Residents in the city of Barcelona and its north and south metropolitan areas are currently enjoying a first week in Phase One of Spain’s lockdown de-escalation plan, a phase that is expected to last until Monday 8 June – but with confusion over movement between the three ‘healthcare zones’.
The Spanish Health Ministry’s guidelines state that each area of Spain should remain in any one phase for a minimum period of two weeks.
Meanwhile the ‘healthcare zones’ in Catalonia of Camp de Tarragona, the western Pyreness (Alt Pirineu i Aran) and the Ebre region (Terres de l’Ebre) are currently enjoying the first week of Phase Two. They had been the first ‘low-risk’ areas to move to Phase One from Monday 11 May. They are now expected to remain in Phase Two until 8 June.
Girona, Lleida, Central Catalonia – as well as the areas of Garraf and Alt Penedès – had all moved to Phase One from Monday 18 May – and are not expected to move to Phase Two until Monday 1 June.
It was the Catalan government’s strategy to focus on moving healthcare zones through each phase of the de-escalation plan, rather than provinces. Some other regions of Spain also opted for healthcare zones. This was permitted by Spain’s central Health Ministry.
However, with the city of Barcelona being a single healthcare zone – and the metropolitan north and metropolitan south areas being two other separate healthcare zones – and with travelling between provinces (or in this case, different healthcare zones) prohibited during the first two phases of the de-escalation plan, Barcelona remains cut off from its surrounding towns in the metropolitan belt, with nobody officially allowed to enter or leave the city, except for work or health reasons.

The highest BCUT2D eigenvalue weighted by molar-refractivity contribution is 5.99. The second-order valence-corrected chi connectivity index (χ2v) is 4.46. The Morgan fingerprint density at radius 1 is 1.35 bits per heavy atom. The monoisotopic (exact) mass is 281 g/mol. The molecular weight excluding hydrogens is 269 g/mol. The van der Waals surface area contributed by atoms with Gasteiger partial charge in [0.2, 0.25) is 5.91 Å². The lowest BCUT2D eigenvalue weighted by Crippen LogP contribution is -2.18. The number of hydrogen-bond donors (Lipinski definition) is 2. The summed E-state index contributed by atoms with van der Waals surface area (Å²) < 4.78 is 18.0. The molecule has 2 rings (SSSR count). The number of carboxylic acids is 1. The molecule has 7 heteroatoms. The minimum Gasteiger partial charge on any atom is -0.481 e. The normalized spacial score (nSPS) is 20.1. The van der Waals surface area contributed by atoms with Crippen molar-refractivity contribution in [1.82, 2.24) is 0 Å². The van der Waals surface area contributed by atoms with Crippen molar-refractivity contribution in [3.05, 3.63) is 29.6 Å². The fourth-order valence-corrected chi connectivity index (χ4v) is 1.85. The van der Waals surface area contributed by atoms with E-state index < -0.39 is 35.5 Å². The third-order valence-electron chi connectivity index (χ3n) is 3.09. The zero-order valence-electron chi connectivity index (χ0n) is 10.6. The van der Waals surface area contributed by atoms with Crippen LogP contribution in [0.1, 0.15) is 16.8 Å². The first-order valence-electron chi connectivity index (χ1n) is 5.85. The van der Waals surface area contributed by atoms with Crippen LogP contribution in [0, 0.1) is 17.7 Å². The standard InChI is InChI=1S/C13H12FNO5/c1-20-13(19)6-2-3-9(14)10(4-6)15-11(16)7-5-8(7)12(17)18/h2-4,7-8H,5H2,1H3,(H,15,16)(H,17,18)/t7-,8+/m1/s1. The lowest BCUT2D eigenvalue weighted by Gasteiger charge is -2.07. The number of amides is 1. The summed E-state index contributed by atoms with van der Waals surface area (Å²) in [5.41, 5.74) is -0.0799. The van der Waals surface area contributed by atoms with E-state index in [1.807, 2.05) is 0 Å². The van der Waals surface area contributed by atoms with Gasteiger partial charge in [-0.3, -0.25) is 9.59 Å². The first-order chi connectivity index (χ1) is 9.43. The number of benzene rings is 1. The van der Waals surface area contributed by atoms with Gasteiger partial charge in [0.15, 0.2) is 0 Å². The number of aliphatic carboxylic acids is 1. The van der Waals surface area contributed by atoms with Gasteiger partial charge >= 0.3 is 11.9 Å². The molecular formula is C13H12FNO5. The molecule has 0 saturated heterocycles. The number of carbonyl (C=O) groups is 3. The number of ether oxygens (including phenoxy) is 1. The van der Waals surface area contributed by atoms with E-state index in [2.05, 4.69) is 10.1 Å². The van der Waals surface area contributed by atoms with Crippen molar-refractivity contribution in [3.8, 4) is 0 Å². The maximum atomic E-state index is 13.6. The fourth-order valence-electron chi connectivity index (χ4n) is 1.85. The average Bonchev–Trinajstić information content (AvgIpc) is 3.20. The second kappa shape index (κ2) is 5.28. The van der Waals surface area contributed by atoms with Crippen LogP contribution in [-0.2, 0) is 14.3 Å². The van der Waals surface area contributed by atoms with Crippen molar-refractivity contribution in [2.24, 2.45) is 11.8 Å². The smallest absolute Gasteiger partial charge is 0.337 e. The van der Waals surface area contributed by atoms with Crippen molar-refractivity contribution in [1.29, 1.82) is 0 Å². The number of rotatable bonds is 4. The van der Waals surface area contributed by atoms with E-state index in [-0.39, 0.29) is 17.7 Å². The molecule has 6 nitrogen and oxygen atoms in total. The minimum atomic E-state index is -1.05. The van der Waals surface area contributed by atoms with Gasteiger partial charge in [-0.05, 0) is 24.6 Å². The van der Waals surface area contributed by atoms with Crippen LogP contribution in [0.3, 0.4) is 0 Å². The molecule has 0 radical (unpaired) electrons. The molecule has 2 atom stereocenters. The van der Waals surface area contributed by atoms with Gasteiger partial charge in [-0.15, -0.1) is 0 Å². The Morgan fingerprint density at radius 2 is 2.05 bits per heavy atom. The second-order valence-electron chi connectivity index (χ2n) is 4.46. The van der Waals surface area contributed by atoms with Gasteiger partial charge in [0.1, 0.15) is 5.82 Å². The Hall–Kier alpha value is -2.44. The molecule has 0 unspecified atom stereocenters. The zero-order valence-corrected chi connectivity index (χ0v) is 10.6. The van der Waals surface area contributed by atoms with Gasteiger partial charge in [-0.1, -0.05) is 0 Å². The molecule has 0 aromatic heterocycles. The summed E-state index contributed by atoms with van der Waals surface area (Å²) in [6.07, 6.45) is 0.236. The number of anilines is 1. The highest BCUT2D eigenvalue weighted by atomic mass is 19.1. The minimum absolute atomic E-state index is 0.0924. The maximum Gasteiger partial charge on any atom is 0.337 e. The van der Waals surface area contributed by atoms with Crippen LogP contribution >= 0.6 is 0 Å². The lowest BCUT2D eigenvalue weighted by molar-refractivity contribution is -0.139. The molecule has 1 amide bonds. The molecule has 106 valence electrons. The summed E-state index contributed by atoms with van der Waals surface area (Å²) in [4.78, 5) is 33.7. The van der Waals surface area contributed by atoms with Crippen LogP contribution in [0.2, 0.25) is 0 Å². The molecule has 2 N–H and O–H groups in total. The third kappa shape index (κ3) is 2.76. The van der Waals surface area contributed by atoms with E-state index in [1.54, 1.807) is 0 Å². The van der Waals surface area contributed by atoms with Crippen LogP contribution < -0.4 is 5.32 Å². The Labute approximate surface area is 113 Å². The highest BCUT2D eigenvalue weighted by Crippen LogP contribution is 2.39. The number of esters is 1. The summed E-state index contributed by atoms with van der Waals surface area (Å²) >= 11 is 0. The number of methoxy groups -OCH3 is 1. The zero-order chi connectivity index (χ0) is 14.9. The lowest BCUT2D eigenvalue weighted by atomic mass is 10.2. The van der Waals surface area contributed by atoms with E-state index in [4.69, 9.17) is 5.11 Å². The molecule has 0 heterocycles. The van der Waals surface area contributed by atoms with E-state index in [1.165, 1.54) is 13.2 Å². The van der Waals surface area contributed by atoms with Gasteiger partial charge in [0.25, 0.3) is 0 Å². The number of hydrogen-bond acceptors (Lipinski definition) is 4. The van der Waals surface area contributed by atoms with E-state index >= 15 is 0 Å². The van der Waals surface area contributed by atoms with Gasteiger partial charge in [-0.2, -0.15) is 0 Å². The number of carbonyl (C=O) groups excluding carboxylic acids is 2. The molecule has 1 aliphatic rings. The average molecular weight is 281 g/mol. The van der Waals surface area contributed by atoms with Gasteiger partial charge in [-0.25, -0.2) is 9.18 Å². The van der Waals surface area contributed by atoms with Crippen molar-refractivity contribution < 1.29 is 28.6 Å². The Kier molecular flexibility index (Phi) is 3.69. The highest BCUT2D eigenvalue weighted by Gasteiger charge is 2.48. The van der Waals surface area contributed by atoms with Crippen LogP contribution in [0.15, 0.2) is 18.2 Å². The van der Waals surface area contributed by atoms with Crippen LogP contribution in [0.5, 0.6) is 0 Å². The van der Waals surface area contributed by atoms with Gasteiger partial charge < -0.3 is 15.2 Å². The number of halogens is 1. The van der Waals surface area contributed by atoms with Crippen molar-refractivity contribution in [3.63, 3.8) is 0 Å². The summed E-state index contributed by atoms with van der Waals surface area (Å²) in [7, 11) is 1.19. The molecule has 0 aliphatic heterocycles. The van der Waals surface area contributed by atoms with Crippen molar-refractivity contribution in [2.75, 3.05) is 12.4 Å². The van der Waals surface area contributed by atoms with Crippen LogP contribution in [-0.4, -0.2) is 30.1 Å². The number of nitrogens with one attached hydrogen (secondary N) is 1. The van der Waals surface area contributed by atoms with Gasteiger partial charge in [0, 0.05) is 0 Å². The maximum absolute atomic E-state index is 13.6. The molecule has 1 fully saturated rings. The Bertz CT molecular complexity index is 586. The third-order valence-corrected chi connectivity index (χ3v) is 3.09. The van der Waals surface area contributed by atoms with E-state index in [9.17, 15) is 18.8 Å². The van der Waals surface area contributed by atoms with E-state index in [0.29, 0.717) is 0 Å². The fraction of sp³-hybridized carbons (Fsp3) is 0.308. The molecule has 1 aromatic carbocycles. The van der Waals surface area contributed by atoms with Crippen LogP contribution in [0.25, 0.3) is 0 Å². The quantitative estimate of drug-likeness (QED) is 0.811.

This is despite the fact that the city of Barcelona and its metropolitan areas consist of 40 municipalities, where two-thirds of the population of Catalonia live – and from where many people commute into work each day.
During Phase One, not only can Barcelona residents not leave the city, but residents outside the city boundaries, including areas such as Sant Adrià de Besòs and L’Hospitalet de Llobregat, cannot enter.
The Catalan government has now proposed that Barcelona city and the north and south metropolitan areas ‘merge’ from Monday 1 June, with the Spanish Health Ministry expected to make a decision this Friday. In theory, this would permit travelling between the three areas.
Alba Vergés, responsible for the Catalan health department, said on radio on Monday that the epidemiological evolution was similar in all three healthcare zones, and that it was a ‘good indicator … [to] make us think that we can move forward in this direction.’
Mayor of Barcelona Ada Colau had also come out in favour of merging the three healthcare regions, taking into account ‘the social, economic and mobility reality’, and the fact that the three areas are very interconnected.
Terrace bars open – but only one third
With residents in Barcelona finally enjoying the first week of Phase One, approximately one-third of the city’s bars and restaurants have so far decided to open up their terraces for business. Establishments that have terrace spacing are officially supposed to be occupied at a maximum of 50% capacity, with a 2-metre ‘social distance’ spacing between tables. No indoor service is permitted during Phase One.